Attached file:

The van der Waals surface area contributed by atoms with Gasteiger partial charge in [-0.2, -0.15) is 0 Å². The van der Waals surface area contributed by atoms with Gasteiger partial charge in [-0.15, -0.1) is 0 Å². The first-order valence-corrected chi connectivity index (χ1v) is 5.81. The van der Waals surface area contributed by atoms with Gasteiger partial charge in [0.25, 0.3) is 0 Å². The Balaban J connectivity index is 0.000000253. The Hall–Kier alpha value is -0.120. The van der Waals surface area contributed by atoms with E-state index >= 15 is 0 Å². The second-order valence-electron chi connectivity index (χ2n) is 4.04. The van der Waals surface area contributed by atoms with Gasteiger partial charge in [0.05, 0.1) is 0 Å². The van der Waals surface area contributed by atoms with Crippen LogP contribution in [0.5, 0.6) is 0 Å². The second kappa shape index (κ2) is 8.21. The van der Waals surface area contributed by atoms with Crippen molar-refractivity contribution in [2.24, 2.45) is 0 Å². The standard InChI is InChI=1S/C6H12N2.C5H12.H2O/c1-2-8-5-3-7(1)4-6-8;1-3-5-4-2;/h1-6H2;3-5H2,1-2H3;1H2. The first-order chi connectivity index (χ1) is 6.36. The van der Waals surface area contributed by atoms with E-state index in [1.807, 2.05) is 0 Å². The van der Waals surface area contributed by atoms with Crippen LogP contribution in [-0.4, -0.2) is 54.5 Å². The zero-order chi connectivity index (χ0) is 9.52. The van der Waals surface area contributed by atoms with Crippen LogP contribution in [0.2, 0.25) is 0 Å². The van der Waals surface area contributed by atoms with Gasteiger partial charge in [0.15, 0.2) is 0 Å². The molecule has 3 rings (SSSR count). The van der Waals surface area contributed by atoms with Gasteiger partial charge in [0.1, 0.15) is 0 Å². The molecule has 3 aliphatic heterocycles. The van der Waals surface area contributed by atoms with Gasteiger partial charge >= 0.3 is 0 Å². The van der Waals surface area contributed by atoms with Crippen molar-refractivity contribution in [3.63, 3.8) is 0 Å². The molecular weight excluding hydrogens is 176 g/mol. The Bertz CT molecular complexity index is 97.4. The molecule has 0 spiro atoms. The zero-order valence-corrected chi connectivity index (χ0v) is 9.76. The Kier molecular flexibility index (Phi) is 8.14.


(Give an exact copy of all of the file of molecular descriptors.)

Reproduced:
The van der Waals surface area contributed by atoms with Gasteiger partial charge in [-0.2, -0.15) is 0 Å². The van der Waals surface area contributed by atoms with Gasteiger partial charge in [-0.15, -0.1) is 0 Å². The first-order valence-corrected chi connectivity index (χ1v) is 5.81. The van der Waals surface area contributed by atoms with Gasteiger partial charge in [0.25, 0.3) is 0 Å². The Balaban J connectivity index is 0.000000253. The Hall–Kier alpha value is -0.120. The van der Waals surface area contributed by atoms with E-state index >= 15 is 0 Å². The second-order valence-electron chi connectivity index (χ2n) is 4.04. The van der Waals surface area contributed by atoms with Gasteiger partial charge in [0.05, 0.1) is 0 Å². The van der Waals surface area contributed by atoms with Crippen LogP contribution in [0.5, 0.6) is 0 Å². The second kappa shape index (κ2) is 8.21. The van der Waals surface area contributed by atoms with Crippen molar-refractivity contribution in [2.24, 2.45) is 0 Å². The standard InChI is InChI=1S/C6H12N2.C5H12.H2O/c1-2-8-5-3-7(1)4-6-8;1-3-5-4-2;/h1-6H2;3-5H2,1-2H3;1H2. The first-order chi connectivity index (χ1) is 6.36. The van der Waals surface area contributed by atoms with E-state index in [1.807, 2.05) is 0 Å². The van der Waals surface area contributed by atoms with Crippen LogP contribution in [-0.4, -0.2) is 54.5 Å². The zero-order chi connectivity index (χ0) is 9.52. The van der Waals surface area contributed by atoms with Crippen LogP contribution in [0.2, 0.25) is 0 Å². The van der Waals surface area contributed by atoms with Gasteiger partial charge in [0.15, 0.2) is 0 Å². The molecule has 3 rings (SSSR count). The van der Waals surface area contributed by atoms with Gasteiger partial charge in [0.1, 0.15) is 0 Å². The molecule has 3 aliphatic heterocycles. The van der Waals surface area contributed by atoms with Gasteiger partial charge >= 0.3 is 0 Å². The van der Waals surface area contributed by atoms with Crippen molar-refractivity contribution in [3.63, 3.8) is 0 Å². The molecular weight excluding hydrogens is 176 g/mol. The Bertz CT molecular complexity index is 97.4. The molecule has 0 spiro atoms. The zero-order valence-corrected chi connectivity index (χ0v) is 9.76. The Kier molecular flexibility index (Phi) is 8.14.